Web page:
The Vancouver International Mountain Film Festival celebrated its 25th anniversary in February with a wide selection of documentaries about outdoor recreation, environmental preservation, and the triumph of the human spirit over adversity.
The festival was founded by Alan Formanek, who moved to Canada in 1992 with his young family from Bratislava. Like many immigrants, he forged a new life in this country, contributing enormously to the cultural fabric of Metro Vancouver.
This month, the Vancouver International Mountain Film Festival is encouraging a greater appreciation for diversity in mountain sporting activities with its VIMFF Summer Fest.
On June 26, it's offering several short films for free in a program called Celebrating Multiculturalism in the Mountains. The VIMFF Summer Fest will take place from 3 to 9 p.m. at the Shipyards in North Vancouver and features a beer garden, live music, and a climbing wall.
The films include “Path of Cedy Nkunze”, an inspiring look at young man from a mountainous area of Burundi who finds a sense of belonging working in Whistler. In the Seth Gillis-directed film, Nkunze celebrates the wonders of mountain life but also doesn’t shy away from the challenges that come with being a member of a minority community.
“Whistler has its own issues, for instance in inequity in representation, especially in kids’ programming,” Nkunze says in the film. “We have kids from all backgrounds enrolled. Still, these kids are not included in the imagery surrounding these programs.”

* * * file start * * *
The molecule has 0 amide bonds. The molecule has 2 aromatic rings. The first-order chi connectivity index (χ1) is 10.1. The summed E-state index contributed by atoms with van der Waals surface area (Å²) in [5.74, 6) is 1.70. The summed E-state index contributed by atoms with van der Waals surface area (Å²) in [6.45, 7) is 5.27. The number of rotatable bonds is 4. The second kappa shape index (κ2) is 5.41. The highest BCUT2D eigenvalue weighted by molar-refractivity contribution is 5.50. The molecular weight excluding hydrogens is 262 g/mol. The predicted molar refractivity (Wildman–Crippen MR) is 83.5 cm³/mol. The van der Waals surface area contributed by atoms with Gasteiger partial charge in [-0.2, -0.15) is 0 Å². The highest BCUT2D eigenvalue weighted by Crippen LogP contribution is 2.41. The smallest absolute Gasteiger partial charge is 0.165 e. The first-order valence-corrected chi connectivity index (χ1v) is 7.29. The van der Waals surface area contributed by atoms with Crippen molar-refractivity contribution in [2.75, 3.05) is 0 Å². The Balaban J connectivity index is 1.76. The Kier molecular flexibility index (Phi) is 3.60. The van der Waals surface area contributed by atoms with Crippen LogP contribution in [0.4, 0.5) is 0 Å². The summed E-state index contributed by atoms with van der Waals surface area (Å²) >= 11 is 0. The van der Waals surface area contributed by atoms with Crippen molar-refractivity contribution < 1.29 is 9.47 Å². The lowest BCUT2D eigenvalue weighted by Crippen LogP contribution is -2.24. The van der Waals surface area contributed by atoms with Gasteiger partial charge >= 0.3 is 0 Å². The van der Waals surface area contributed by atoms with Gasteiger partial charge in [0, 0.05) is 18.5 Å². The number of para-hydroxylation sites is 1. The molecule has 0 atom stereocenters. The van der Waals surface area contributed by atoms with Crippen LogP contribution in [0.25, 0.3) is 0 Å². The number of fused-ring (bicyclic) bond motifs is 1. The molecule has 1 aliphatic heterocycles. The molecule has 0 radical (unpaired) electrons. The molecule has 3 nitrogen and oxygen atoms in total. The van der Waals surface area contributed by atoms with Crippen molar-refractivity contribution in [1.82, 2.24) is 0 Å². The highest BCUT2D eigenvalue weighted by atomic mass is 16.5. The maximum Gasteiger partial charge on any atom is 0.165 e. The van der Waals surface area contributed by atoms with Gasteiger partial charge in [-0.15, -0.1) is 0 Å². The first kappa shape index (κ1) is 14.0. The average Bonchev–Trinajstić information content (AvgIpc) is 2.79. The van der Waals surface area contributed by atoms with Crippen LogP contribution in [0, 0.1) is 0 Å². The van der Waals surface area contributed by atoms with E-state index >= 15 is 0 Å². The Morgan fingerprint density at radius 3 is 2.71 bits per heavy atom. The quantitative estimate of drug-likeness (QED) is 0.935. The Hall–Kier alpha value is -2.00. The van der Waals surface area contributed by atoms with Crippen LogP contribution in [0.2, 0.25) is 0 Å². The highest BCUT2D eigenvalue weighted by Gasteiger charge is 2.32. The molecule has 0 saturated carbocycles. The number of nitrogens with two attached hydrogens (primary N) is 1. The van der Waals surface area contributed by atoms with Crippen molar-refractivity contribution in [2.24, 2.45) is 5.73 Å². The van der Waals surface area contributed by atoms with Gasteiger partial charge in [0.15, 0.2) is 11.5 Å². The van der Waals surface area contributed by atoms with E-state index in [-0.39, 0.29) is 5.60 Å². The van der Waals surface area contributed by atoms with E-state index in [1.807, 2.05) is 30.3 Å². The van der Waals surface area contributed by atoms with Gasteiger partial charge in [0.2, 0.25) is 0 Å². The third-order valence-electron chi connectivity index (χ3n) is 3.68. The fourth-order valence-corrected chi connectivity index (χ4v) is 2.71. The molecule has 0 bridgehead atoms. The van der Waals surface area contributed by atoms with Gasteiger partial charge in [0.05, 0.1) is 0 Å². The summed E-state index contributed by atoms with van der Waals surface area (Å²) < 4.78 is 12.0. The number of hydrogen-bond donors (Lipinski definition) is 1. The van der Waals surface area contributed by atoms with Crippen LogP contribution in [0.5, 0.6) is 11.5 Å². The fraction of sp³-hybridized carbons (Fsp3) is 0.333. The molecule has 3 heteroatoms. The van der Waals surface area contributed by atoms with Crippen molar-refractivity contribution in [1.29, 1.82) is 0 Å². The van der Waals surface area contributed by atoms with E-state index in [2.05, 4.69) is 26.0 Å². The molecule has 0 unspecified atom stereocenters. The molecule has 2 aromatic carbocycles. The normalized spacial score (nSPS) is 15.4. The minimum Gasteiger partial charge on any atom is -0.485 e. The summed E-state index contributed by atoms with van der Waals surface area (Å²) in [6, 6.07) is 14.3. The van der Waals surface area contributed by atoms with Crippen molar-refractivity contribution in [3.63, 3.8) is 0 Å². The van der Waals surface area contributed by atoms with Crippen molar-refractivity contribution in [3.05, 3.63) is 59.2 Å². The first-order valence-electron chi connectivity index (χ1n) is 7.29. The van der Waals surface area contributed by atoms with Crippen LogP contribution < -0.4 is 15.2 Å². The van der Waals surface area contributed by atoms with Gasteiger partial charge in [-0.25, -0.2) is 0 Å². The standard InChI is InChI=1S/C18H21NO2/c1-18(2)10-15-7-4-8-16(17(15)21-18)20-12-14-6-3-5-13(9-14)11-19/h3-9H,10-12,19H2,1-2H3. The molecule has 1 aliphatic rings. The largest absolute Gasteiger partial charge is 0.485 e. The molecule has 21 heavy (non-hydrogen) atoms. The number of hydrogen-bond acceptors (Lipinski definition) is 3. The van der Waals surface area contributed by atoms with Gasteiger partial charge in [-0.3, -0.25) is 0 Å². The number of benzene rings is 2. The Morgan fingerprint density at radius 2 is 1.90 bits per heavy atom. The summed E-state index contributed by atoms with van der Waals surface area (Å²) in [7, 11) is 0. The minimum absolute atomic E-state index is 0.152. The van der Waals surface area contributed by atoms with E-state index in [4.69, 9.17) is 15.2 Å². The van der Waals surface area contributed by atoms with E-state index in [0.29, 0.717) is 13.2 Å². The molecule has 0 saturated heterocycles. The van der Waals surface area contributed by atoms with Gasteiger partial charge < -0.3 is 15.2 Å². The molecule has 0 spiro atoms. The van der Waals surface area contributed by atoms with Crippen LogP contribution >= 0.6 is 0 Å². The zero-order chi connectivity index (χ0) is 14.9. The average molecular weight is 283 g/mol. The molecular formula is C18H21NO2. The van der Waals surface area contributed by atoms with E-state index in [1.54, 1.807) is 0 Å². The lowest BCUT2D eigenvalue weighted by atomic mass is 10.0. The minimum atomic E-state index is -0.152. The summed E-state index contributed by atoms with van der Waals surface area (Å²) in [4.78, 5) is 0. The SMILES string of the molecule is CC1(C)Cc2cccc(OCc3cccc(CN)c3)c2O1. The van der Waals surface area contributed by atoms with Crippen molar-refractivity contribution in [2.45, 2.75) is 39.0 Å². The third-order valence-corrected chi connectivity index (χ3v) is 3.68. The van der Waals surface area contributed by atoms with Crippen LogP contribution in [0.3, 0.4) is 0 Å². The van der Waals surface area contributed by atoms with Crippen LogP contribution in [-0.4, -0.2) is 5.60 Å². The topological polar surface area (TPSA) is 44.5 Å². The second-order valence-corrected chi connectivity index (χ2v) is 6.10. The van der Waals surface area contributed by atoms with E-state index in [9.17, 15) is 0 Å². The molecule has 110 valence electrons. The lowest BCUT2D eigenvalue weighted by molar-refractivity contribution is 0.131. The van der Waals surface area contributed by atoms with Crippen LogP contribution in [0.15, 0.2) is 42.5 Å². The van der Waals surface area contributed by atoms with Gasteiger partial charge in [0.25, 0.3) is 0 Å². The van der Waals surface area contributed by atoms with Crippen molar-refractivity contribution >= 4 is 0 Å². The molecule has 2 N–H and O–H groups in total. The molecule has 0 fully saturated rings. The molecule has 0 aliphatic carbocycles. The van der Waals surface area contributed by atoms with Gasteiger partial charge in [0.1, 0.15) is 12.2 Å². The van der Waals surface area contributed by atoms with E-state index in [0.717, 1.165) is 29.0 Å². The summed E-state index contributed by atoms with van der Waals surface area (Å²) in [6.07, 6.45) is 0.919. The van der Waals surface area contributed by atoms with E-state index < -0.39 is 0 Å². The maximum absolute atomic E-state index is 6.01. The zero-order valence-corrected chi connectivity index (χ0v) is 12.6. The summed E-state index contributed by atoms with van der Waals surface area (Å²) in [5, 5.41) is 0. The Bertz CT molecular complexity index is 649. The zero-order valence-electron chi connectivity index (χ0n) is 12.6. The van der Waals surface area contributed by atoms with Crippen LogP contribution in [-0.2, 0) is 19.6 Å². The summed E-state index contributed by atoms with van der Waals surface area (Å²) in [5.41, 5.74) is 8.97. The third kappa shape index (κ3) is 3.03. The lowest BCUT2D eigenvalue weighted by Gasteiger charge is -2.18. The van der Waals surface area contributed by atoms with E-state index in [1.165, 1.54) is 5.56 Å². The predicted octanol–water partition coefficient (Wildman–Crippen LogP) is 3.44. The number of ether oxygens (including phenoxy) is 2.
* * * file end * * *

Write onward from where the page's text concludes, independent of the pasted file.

Another of the short films, Ross James Reid’s “Riding Red”, highlights how First Nations youths are reconnecting to the land through outdoor activities. And Drew Bennett’s “A Space for All” reveals how cyclist Brooke Goudy, an African American, is pushing for more Black representation and inclusion in her sport.
This isn't the first time that the Vancouver International Mountain Film Festival has tried to draw attention to this issue. It also occurred last February with an event called Colour the Trails at the Rio Theatre, which was aimed at fostering a more inclusive outdoor-recreation sector.
Films at the VIMFF Summer Fest are divided into two parts, each lasting 54 minutes.
In the first section, “A Space for All” is being shown with “Dear Pippa” about a mother and a five-year-old daughter; “Ascend”, which tells the story of a mountain biker who lost a leg to cancer; “Em”, which features a great deal of content from Squamish. This section closes with “Originate: Inspiration”, a film focusing on skier Michelle Parker teaming up with professional mountain biker Brooklyn Bell and freerider Hannah Bergemann.
The second section will feature “Eagle Eye—A Higher Perspective” about daring big-mountain skiing, “Outlaw Sport” about the North Shore’s bike trails, and “Originate//Symbiosis” about Parker joining adventure athletes in the Fairy Creek watershed on southern Vancouver Island. That’s in addition to “Riding Red” and “Path of Cedy Nkunze”.
The festival is screening the films in recognition of Canadian Multiculturalism Day, which falls on the following day (June 27). The federal government designated this day in 2002 to recognize contributions that various communities make to Canadian society.